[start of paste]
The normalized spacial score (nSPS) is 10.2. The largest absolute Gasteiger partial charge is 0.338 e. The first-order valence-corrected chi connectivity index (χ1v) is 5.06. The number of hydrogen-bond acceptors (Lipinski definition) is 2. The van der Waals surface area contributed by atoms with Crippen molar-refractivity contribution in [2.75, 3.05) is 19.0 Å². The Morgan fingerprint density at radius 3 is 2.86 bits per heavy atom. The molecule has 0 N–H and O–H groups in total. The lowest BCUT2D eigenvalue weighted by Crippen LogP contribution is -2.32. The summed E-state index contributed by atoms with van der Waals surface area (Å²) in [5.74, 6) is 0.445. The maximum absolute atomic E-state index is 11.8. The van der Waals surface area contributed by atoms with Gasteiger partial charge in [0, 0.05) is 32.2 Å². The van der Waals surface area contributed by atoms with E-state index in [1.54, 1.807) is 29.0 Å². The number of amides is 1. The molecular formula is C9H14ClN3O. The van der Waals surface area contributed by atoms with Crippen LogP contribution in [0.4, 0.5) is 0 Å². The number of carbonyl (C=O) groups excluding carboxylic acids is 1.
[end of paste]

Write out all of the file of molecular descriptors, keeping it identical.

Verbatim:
The normalized spacial score (nSPS) is 10.2. The largest absolute Gasteiger partial charge is 0.338 e. The first-order valence-corrected chi connectivity index (χ1v) is 5.06. The number of hydrogen-bond acceptors (Lipinski definition) is 2. The van der Waals surface area contributed by atoms with Crippen molar-refractivity contribution in [2.75, 3.05) is 19.0 Å². The Morgan fingerprint density at radius 3 is 2.86 bits per heavy atom. The molecule has 0 N–H and O–H groups in total. The lowest BCUT2D eigenvalue weighted by Crippen LogP contribution is -2.32. The summed E-state index contributed by atoms with van der Waals surface area (Å²) in [5.74, 6) is 0.445. The maximum absolute atomic E-state index is 11.8. The van der Waals surface area contributed by atoms with Gasteiger partial charge in [0, 0.05) is 32.2 Å². The van der Waals surface area contributed by atoms with E-state index in [1.54, 1.807) is 29.0 Å². The number of amides is 1. The molecular formula is C9H14ClN3O. The van der Waals surface area contributed by atoms with Crippen LogP contribution in [0.4, 0.5) is 0 Å². The number of carbonyl (C=O) groups excluding carboxylic acids is 1.